When you push something inside the function, you obviously intend to pop it back
That's just part of the reason for using stack. The far more common usage is the one that's missing from your snippet, storing local variables. The next common code you see after setting up EBP is a substraction on ESP, equivalent to the amount of space required for local variable storage. That's of course easy to balance as well, just add the same amount back at the function epilogue. It gets more difficult when the code is also using things like C99 variable length arrays or the non-standard but commonly available _alloca() function. Being able to restore ESP from EBP makes this simple.
More to the point perhaps, it is not necessary to setup the stack frame like this. Most any x86 compiler supports an optimization option called "frame pointer omission". Turned on with GCC's -fomit-frame-pointer, /Oy on MSVC. Which makes the EBP register available for general usage, that can be very helpful on x86 with its dearth of cpu registers.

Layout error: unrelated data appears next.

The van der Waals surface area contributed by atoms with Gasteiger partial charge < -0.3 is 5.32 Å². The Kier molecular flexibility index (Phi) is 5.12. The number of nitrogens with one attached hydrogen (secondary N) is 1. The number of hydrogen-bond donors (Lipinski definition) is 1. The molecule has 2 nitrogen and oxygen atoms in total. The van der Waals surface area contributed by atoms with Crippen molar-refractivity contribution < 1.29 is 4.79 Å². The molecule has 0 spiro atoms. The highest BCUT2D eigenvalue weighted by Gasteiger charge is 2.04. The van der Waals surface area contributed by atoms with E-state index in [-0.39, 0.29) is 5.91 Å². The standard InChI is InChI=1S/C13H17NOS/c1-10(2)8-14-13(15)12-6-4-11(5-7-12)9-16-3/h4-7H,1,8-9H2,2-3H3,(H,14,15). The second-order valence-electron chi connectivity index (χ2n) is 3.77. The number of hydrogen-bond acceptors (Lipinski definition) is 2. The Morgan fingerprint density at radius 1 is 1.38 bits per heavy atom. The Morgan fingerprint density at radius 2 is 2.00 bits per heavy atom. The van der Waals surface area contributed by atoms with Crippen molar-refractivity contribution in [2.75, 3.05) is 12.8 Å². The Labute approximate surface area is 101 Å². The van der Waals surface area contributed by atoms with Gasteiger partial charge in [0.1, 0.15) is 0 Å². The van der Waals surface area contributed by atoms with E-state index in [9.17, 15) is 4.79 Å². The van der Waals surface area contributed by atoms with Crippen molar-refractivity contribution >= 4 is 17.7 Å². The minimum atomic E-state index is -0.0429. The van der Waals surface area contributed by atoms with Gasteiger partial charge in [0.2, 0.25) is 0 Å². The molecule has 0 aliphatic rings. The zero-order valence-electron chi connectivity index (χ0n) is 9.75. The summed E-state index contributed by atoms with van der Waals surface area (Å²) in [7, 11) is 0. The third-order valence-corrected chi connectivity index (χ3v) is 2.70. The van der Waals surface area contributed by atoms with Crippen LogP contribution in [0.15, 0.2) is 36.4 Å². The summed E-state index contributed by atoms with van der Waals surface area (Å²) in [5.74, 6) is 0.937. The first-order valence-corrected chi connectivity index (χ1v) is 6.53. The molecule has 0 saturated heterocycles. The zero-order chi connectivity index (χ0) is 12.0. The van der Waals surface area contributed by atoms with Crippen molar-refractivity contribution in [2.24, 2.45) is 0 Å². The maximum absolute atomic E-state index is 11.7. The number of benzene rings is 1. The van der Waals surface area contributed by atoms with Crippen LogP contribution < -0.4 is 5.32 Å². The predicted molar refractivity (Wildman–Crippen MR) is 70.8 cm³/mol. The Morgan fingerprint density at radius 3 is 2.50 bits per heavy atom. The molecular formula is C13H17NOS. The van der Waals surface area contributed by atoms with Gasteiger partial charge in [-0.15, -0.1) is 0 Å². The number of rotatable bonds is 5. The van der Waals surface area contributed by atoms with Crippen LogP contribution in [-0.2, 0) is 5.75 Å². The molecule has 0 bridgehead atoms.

That optimization has a very grave disadvantage though. Without the EBP register pointing at the start of a stack frame, it gets very difficult to perform stack walks. That matters when you need to debug your code. A stack trace can be very important to find out how your code ended up crashing. Invaluable when you get a "core dump" of a crash from your customer. So valuable that Microsoft agreed to turn off the optimization on Windows binaries to give their customers a shot at diagnosing crashes.